Once failing security management firm Redseal has relaunched itself with new management, refreshed products and a $17 million (£11.3 million) injection of funding from a slew of investors old and new.

It’s not clear what went wrong with RedSeal, founded in 2004 to sell firewall management, but judging from comments made during the firm's turnaround, by 2013 the company was rapidly running out of customers and cash.

Image: RedSeal
Image: RedSeal

In February 2014, investor and notable Ray Rothrock took over as CEO and set about rearranging the furniture, overhauling the management and started adding features to its security analytics platform.

Now re-pointed as ‘cybersecurity analytics’, investors have sunk a Series C round of funding into the firm to keep up the momentum, with Tyco, MATH Venture Partners, Pallasite Ventures, DRW the new names with a number of old investors back for another helping.

“This additional funding enables us to increase our engineering capabilities and expand our footprint both domestically and overseas,” said Rothrock in the re-launch press release.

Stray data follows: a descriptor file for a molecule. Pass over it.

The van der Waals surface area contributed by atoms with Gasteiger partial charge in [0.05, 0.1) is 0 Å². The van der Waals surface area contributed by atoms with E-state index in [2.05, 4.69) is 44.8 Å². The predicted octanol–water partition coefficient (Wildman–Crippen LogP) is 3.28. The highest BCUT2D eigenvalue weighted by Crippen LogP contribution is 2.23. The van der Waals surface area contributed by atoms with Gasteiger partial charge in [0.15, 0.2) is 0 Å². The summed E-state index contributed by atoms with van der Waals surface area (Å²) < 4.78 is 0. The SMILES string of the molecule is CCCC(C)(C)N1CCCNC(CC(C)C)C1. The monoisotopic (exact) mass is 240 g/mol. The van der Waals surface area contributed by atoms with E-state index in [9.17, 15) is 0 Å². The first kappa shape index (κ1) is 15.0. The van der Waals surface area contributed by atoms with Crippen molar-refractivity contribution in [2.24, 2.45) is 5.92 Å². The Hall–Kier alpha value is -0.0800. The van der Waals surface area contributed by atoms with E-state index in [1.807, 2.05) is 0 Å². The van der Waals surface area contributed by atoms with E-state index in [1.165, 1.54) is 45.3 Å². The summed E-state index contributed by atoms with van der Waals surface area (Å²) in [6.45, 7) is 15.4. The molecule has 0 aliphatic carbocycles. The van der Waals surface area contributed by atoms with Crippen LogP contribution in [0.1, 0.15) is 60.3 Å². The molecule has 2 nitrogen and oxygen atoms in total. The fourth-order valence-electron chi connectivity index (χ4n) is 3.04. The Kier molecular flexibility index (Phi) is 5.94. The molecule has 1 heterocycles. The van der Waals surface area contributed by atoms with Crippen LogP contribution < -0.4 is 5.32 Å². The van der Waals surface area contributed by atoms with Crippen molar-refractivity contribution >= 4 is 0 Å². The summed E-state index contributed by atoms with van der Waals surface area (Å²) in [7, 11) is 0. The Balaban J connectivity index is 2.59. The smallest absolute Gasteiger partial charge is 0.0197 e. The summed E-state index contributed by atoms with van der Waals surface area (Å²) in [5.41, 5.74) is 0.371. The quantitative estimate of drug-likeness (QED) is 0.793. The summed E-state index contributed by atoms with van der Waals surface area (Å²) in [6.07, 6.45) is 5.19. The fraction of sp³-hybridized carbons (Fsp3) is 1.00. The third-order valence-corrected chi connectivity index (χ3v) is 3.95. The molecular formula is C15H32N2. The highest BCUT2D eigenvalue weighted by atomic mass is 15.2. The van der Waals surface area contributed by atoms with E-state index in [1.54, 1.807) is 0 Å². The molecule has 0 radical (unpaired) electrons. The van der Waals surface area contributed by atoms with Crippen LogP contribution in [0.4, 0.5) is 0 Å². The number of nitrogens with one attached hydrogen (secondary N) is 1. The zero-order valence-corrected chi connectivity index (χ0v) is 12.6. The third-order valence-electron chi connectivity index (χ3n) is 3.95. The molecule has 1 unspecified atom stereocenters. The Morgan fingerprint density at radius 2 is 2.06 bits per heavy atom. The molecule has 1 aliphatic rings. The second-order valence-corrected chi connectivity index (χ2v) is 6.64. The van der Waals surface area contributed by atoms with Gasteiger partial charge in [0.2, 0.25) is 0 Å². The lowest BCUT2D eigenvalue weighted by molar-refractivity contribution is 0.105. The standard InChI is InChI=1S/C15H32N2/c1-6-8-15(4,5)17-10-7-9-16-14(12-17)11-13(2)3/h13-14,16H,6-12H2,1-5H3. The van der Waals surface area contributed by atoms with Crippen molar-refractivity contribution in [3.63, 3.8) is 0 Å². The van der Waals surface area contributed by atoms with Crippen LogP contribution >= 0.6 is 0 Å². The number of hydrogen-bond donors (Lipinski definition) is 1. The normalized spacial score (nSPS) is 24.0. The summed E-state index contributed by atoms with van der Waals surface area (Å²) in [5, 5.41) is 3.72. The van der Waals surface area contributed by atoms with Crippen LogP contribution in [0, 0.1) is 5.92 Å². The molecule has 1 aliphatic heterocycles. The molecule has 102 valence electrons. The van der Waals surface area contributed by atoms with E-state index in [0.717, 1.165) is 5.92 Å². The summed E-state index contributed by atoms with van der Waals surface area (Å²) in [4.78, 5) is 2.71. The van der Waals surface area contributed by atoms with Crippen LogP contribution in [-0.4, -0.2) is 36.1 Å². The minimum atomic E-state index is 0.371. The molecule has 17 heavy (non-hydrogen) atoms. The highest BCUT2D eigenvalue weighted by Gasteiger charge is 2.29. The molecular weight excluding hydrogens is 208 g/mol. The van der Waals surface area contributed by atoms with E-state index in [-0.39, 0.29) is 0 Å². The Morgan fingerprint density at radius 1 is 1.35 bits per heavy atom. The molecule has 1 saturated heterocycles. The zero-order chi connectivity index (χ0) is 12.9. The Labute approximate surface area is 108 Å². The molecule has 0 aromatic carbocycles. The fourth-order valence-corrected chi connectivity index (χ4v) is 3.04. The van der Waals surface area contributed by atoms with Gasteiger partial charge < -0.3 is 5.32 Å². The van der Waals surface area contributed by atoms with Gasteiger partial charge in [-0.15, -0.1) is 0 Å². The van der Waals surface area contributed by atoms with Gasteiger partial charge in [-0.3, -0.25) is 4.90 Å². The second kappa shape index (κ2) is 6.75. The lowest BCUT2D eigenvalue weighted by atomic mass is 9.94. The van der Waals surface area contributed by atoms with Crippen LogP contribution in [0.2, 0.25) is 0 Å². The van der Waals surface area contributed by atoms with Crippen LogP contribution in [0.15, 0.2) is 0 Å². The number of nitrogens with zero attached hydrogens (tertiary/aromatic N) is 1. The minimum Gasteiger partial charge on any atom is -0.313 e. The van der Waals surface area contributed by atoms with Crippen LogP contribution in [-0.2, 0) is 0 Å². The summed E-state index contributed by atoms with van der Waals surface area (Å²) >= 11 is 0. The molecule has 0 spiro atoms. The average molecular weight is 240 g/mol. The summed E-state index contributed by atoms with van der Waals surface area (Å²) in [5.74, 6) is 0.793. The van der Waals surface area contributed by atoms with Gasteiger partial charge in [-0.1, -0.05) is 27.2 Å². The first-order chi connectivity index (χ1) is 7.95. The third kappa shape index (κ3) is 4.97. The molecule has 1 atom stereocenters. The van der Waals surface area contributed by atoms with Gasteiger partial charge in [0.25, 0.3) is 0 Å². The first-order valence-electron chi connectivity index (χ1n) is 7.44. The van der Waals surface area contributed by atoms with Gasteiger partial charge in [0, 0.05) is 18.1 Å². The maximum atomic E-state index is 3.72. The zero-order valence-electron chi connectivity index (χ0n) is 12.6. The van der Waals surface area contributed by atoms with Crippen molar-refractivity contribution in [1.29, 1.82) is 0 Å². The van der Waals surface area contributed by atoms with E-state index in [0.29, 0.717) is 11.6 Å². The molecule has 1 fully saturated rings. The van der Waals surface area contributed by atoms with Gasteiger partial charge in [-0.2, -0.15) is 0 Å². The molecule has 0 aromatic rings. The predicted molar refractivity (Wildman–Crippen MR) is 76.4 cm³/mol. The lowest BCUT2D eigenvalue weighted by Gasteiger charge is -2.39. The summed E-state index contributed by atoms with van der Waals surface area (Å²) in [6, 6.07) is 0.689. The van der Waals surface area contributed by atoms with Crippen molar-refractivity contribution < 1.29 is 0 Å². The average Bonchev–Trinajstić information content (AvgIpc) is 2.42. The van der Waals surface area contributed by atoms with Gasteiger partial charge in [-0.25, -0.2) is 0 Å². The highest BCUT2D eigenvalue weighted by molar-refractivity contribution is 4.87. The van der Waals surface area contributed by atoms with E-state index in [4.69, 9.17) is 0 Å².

“I’ve been in the cybersecurity field for 22 years, and as an investor I’ve been involved with 18 security startups,” said Rothrock. “The essence of a good company, especially in the ever-changing field of technology, is to provide innovative solutions that meet not only the current market needs but those that are still over the horizon.”

Cloud connectivity is a new feature for the platform, with a few new tweaks such as a smartphone app, IPv6 support, a policy template manager. The company also touts what it calls ‘layer 2’ discovery, which we take to mean it can see what it going on at LAN level as well as higher up the stack.

The problem, as ever, will be competing in a security space that has become incredibly crowded with competitive jargon-infused ‘answers’ to the cybersecurity problem.

With money in investors’ pockets, re-launches are a good idea. Another example would be the renaming last September of Verdasys to the more prosaic but easier to spell Digital Guardian.

Private equity money is also finding its way into takeovers of middle-tier security firms, such as Bain Capital’s March purchase of Blue Coat with rival Websense also said to be up for sale.